New Targeted Therapies for CLL and Autoimmune Complications

Targeted therapies are effective in controlling chronic lymphocytic leukemia (CLL). New research is now looking into the impact that these agents can have on autoimmune conditions.
Web Exclusives – March 17, 2020

Of the more than 20,700 people who are diagnosed with chronic lymphocytic leukemia (CLL) in the United States each year,1 approximately 1 in 4 also have autoimmune complications.2 Some of the most significant of these complications are autoimmune cytopenias, in which the body has an immune reaction against itself that results in low blood-cell counts.3 Examples of common autoimmune cytopenias are autoimmune hemolytic anemia (resulting in low numbers of red blood cells) and immune thrombocytopenia (leading to low numbers of platelets).2

Because patients with CLL can have autoimmune cytopenias, researchers wanted to find out if using a targeted therapy affects autoimmune cytopenias in patients who already have them, and if patients who use a targeted drug have autoimmune cytopenias as a side effect.3 Researchers focused on 3 newer drugs that are often used for treatment of patients with CLL—including ibrutinib (Ibruvica), idelalisib (Zydelig), and venetoclax (Venclexta). They compared these 3 oral drugs, which are effective for the treatment of CLL, with the current standard chemoimmunotherapy, to understand their effect on autoimmune cytopenia.3

After reviewing the evidence, the researchers concluded that each of these 3 targeted drugs affects autoimmune cytopenias in a different way.3 Among these 3 CLL treatments, ibrutinib has the most evidence showing that it can improve pre-existing autoimmune cytopenias. Ibrutinib can cause new autoimmune cytopenias during the first few weeks of treatment, but over time, it has lower rates of autoimmune cytopenias.2,3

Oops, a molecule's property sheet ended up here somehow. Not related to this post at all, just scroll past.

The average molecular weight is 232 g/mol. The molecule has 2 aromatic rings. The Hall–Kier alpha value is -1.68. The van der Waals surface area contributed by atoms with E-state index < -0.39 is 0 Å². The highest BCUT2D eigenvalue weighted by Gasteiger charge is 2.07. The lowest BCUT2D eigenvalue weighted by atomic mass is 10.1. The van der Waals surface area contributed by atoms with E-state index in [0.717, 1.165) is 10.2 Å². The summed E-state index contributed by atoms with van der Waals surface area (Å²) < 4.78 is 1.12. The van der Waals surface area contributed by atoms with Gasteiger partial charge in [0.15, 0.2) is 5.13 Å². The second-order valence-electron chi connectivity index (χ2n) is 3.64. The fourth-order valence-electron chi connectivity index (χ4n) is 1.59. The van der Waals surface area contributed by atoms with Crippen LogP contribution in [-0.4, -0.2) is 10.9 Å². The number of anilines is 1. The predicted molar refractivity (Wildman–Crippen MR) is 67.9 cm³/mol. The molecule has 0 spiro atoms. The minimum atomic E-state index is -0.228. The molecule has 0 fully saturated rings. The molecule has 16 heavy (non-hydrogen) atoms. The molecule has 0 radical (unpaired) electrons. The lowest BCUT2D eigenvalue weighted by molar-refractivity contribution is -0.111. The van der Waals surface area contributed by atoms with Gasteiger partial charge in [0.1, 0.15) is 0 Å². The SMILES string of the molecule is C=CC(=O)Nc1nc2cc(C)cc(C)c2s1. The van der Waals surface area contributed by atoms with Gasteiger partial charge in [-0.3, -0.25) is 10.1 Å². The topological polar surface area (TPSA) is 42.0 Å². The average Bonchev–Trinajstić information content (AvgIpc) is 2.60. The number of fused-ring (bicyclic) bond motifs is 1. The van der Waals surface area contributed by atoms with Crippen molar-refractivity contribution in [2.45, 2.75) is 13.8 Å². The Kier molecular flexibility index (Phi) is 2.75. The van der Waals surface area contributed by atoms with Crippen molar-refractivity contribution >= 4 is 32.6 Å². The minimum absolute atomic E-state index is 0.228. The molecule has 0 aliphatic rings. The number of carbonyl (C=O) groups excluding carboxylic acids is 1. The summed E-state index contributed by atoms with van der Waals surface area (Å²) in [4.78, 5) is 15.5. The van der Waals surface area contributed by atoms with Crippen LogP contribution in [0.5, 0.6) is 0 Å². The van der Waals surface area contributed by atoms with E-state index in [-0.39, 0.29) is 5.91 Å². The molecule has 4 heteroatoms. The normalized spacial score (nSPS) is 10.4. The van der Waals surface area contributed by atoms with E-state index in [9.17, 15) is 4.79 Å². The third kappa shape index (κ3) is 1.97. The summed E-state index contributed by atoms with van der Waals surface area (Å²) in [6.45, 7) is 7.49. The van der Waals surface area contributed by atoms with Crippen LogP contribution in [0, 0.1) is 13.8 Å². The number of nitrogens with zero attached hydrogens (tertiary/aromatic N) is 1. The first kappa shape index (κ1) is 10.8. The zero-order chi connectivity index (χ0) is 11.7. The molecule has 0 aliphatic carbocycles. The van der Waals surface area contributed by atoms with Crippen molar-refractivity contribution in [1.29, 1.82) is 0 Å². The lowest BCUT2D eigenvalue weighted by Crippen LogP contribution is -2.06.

Idelalisib does not cause autoimmune cytopenias, but its use can lead to other types of autoimmune complications, including inflammation of the lungs (pneumonitis), increases in liver enzyme levels (transaminitis), and inflammation of the large intestine (colitis). Healthcare providers and patients need to know how to recognize the warning signs of these autoimmune complications that are nonhematologic events. Doctors can prescribe steroids and/or a break from using idelalisib if these types of autoimmune reactions occur.3

Venetoclax is one of the newest targeted drugs for CLL. Researchers found that treatment-related autoimmune cytopenias can happen with venetoclax. However, because the follow-up time in clinical trials of venetoclax is short, it is not clear what effect the drug has on the treatment of existing autoimmune complications. To date, no studies of venetoclax have reported nonhematologic autoimmune complications (such as colitis or pneumonitis).3

This study was the first effort to fully understand the impact of ibrutinib, idelalisib, and venetoclax on autoimmune complications. As longer-term data for these newer targeted drugs become available, oncologists and researchers will have better understanding how to identify and manage autoimmune complications in patients with CLL.


  1. Siegel RL, Miller KD, Jemal A. Cancer statistics. 2019. CA: A Cancer Journal for Clinicians. 2019;69:7-34.
  2. Hamblin TJ. Autoimmune complications of chronic lymphocytic leukemia. Seminars in Oncology. 2006;33:230-239.
  3. Vitale C, Montalbano MC, Salvetti C, et al. Autoimmune complications in chronic lymphocytic leukemia in the era of targeted drugs. Cancers. 2020;12:282.
  4. Kaltwasser J. Wave of targeted CLL therapies raises questions about autoimmune complications. American Journal of Managed Care Leukemia and Lymphoma News. February 4, 2020. Accessed February 29, 2020.
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Last modified: March 17, 2020

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